Makes 4 servings

 

Asparagus Salad with Toasted Almonds and Goat Cheese

Mother’s Day plans got me thinking about some of the so-called “liberating” trends for women.  Like canned foods, which were, and did, make it easier for  housewives  to get dinner on the table. They no longer had to clean and cook veggies, for example. All they had to do was open the can and heat the stuff in a pot. (I knew someone who cooked canned food in the can to save on pot cleaning.)  Unfortunately, although canned vegetables did save work and time, they weren’t very tasty. They were also mushy and salty and lacked the nutritional value of fresh produce.  It doesn’t take much time to clean and cook fresh asparagus. Just a matter of rinsing them and cutting off the woody bottom, then either steaming, poaching, grilling or roasting them for a few minutes.  In fact asparagus is one of the quickest and easiest vegetables to cook. We eat them regularly, sprinkled with a little lemon juice.  When I have more time I use asparagus for salad. Like this one:     Asparagus Salad with Toasted Almonds and Goat Cheese         1/4 cup chopped almonds    1 pound slim or medium asparagus spears   3 tablespoons extra virgin olive oil  2 tablespoons white wine vinegar or sherry vinegar   2 tablespoons chopped shallot    1-1/2 teaspoons chopped fresh mint    1-1/2 teaspoons chopped fresh dill    2 ounces crumbled goat cheese    salt and pepper to taste         Preheat the oven to 350 degrees. Place the almonds on a cookie sheet and bake them for 10-12 minutes or until lightly toasted. Remove from the oven and let cool. While the nuts are baking, wash the asparagus and cut off the tough, woody ends. Place the asparagus in a skillet, add one cup of water, cover the pan, bring the water to a boil and cook over high heat for 4-6 minutes or until tender, but still crispy. Drain under cold water, wipe dry and place on a serving platter. In a bowl, combine the   olive oil, vinegar,   shallot, mint and dill. Mix well and pour the dressing over the asparagus. Add the nuts and cheese and toss the ingredients to coat the asparagus completely. Sprinkle with salt and pepper.      Makes 4-6 servings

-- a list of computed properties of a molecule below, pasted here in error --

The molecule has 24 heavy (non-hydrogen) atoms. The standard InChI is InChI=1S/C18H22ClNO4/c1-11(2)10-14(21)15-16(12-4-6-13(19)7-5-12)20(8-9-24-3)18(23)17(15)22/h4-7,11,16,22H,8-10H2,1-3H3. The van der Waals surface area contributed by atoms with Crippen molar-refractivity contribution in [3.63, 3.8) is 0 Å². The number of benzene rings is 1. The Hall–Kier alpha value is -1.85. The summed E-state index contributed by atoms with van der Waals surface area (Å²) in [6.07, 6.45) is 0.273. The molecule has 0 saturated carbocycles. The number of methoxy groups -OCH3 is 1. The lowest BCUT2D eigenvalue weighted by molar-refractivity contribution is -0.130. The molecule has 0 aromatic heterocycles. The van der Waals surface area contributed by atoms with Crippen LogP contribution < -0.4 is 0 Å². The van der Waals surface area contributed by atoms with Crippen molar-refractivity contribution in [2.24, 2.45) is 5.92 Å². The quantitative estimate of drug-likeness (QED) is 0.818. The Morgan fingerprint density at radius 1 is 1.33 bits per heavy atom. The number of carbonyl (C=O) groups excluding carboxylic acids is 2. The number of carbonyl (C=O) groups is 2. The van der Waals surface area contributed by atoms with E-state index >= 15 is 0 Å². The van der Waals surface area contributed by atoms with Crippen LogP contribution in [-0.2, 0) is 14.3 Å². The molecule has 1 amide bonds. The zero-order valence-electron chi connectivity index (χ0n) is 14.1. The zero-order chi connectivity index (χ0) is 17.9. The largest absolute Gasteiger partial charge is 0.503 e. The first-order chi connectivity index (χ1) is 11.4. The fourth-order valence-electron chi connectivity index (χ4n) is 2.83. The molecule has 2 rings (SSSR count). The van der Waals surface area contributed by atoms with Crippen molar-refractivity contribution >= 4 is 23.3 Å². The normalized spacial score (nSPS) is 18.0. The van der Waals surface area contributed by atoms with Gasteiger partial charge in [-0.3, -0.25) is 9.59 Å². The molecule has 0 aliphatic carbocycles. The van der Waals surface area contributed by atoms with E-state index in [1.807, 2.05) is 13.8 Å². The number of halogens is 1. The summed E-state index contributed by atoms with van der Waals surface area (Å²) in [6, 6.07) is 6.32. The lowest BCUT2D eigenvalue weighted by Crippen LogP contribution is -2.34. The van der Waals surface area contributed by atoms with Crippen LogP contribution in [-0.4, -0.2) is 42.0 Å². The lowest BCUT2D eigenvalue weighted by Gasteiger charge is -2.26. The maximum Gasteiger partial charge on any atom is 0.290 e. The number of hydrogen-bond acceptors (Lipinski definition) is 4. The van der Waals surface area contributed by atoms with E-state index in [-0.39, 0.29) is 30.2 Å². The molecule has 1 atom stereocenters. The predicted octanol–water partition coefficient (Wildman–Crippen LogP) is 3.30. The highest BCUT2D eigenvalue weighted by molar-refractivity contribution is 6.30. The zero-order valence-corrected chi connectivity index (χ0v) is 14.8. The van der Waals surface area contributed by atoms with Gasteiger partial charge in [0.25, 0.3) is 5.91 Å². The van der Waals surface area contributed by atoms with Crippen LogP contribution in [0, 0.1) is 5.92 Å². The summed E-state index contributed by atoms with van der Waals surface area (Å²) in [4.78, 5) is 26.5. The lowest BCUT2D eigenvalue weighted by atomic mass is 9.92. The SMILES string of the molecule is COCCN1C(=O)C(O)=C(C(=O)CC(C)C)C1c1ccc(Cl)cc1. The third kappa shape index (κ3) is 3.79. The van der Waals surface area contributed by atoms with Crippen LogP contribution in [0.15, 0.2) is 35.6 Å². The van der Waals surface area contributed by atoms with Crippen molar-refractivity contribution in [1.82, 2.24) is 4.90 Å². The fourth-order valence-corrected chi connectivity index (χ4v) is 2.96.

Mother’s Day plans got me thinking about some of the so-called “liberating” trends for women.

Like canned foods, which were, and did, make it easier for housewives to get dinner on the table. They no longer had to clean and cook veggies, for example. All they had to do was open the can and heat the stuff in a pot. (I knew someone who cooked canned food in the can to save on pot cleaning.)

Unfortunately, although canned vegetables did save work and time, they weren’t very tasty. They were also mushy and salty and lacked the nutritional value of fresh produce.

It doesn’t take much time to clean and cook fresh asparagus. Just a matter of rinsing them and cutting off the woody bottom, then either steaming, poaching, grilling or roasting them for a few minutes.

In fact asparagus is one of the quickest and easiest vegetables to cook. We eat them regularly, sprinkled with a little lemon juice.

When I have more time I use asparagus for salad. Like this one:

 

Asparagus Salad with Toasted Almonds and Goat Cheese 

 

1/4 cup chopped almonds

1 pound slim or medium asparagus spears

3 tablespoons extra virgin olive oil

2 tablespoons white wine vinegar or sherry vinegar

2 tablespoons chopped shallot

1-1/2 teaspoons chopped fresh mint

1-1/2 teaspoons chopped fresh dill